Dragoljub Damljanović, President of the French-Serbian Chamber of Commerce and Industry: A YEAR OF GOOD NEWS

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Although there may not be as many French companies as we would have liked in the Serbian market, this year was undoubtedly the year of good news – from the return of AirFrance to the Serbian market to seven small and medium-sized French companies making a decision to venture into Serbia and invest here. We are talking to Dragoljub Damljanović, the President of the French-Serbian Chamber of Commerce, about the potential of the cooperation between the two economies and the Chamber’s role in that.

Could you describe in short the position that French companies occupy in Serbia?

— France occupies the 7th place on the list of the biggest foreign investors in Serbia, having close to 120 companies here with over 11,000 employees working in various sectors – financial, automotive, food, digital, and public service concessions. French companies, those which are already here and those that are about to come, contribute to strengthening of the economic relations between France and Serbia, with the value of the external trade between the two countries standing at around EUR 1 billion in 2018. French companies are also among the leading companies in their respective sectors such as Somboled and Mlekoprodukt in the food industry, Suez and Veolia in infrastructure, Tigar Tyres, Le Belier and Hutchinson in the automotive industry, and Atos and Schneider Electric in the field of new technologies. Their high standards also raise the standards in the local market and boost the competitiveness of the domestic economy. French companies also stand out as responsible businesses that always go beyond mandatory standards, and are known for being excellently integrated into the local community.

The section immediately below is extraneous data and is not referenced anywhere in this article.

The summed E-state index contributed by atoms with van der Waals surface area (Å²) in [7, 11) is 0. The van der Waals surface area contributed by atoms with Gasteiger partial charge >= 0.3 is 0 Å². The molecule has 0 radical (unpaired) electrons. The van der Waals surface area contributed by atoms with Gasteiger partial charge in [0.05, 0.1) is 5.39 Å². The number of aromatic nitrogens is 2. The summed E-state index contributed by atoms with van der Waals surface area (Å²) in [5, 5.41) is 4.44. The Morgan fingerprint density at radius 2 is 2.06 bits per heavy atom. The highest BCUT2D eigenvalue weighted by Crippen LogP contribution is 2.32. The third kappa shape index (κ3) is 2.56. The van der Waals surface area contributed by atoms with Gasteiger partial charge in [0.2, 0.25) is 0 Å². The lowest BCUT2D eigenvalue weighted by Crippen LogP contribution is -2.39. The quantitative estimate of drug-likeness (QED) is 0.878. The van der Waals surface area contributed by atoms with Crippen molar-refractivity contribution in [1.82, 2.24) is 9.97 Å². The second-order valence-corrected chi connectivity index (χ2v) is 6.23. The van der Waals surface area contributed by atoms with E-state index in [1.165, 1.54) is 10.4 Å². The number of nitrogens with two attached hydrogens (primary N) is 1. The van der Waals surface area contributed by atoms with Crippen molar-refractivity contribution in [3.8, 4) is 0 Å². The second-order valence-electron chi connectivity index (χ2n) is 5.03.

How would you assess the current business environment in Serbia?

— For quite some time now, Serbia has been working hard on improving the business environment, and implementing very important reforms in different sectors, with the results becoming increasingly visible. France has also been able to recognize and evaluate the work that Serbia has done in the EU accession process, and we can confidently say that the bilateral relations and external trade between the two countries have never been better. The indicators of Serbia’s economic recovery and accelerated economic growth are seen n the fact that 10.7% more direct
foreign investments have been made relative to the same period last year, that the country’s currency – the dinar – is stable and that public debt is managed successfully. After Serbia being granted the status of an European Union candidate, new French investors saw business opportunities that Serbia offered, primarily as a result of its excellent geographical position, fiscal easing and qualified workforce. In addition to infrastructure, energy and agribusiness that are of interest to French companies, certain innovative sectors such as digital and IT, which are supported by the state, offer very attractive perspective. In addition to large companies that are interested in Serbia, small and medium- sized enterprises from France are now also showing interest in this market.

How many French SMEs are doing business in Serbia and what are your expectations?

— Seven small and medium-sized French enterprises came to the Serbian market since the beginning of this year. This is an encouraging result, bearing in mind that 5 years ago, only three small French companies came to Serbia and launched their business. Large companies have an easier access to the Serbian market, as they have the necessary infrastructure to start their business wherever they might be, while French SMEs are more distrustful and cautious, and are waiting for favourable and stable conditions to be in place to start their business. Today, Serbia has achieved a certain degree of political and economic stability that facilitates the operations of companies, and French SMEs have recognized the opportunities that this market provides. In that sense, we believe that Serbia’s image in France has finally begun to change, and that companies are finally noticing Serbia’s potential. The aforementioned seven SMEs that have chosen Serbia to invest in come from different sectors – four are engaged in metallurgy and plastics industry, two in new technologies and one in the service sector. These sectors have a really great potential, which the French small and medium enterprises have recognized. Together with its members, them Chamber will actively participate in providing support to companies that have expressed interest in doing business here and we hope that their number will continue to grow.